7th SIKS/Twente Seminar on Searching and Ranking

Distributing Search


The goal of this seminar is to bring together researchers from companies and academia working on the effectiveness of search engines. Invited speakers are:

The symposium will take place at the campus of the University of Twente at the Ravelijn (building 10), lecture hall 2504.
See Travel information

The event is part of the advanced components stage of the SIKS educational program. PhD-students working in the field of Web based Systems and Data Management, Storage and Retrieval are encouraged to participate.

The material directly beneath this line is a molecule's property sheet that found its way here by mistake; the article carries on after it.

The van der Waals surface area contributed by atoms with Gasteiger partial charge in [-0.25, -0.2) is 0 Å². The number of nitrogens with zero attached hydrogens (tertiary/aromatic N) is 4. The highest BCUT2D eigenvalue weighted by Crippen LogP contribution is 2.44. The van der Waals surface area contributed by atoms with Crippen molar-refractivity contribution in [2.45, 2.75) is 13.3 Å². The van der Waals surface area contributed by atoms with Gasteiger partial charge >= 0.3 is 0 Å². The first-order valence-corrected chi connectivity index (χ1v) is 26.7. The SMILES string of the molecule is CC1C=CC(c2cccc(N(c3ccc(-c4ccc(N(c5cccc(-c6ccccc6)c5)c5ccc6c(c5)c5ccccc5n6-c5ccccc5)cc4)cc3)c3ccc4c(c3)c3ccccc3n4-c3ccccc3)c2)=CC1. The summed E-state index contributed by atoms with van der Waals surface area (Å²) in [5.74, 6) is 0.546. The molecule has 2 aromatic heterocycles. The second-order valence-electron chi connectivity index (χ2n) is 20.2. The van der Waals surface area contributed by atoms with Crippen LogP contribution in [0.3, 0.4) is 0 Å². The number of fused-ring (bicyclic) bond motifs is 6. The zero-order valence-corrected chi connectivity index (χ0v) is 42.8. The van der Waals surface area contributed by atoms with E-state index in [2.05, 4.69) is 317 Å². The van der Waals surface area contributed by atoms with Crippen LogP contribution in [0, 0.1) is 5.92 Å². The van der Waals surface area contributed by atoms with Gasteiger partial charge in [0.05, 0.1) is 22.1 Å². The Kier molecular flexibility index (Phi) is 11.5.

10:30 Coffee and Welcome
Selective Search of Distributed Indexes

When an environment contains many search engines, a resource selection algorithm identifies a small number of engines that are most likely to return good results for the query. Typically resource selection algorithms are used to organize a group of independent search engines into a federated or aggregated search service. Our research adapts this approach to search large indexes more efficiently. Topic-based partitioning divides a large index into topically-coherent shards. A resource selection algorithm directs each query to (just) the shards most likely to return good documents. Experiments demonstrate that the method improves efficiency without hurting accuracy, and suggest new research directions.

Jamie Callan (Carnegie Mellon University)
Tribler: 4th generation peer-to-peer technology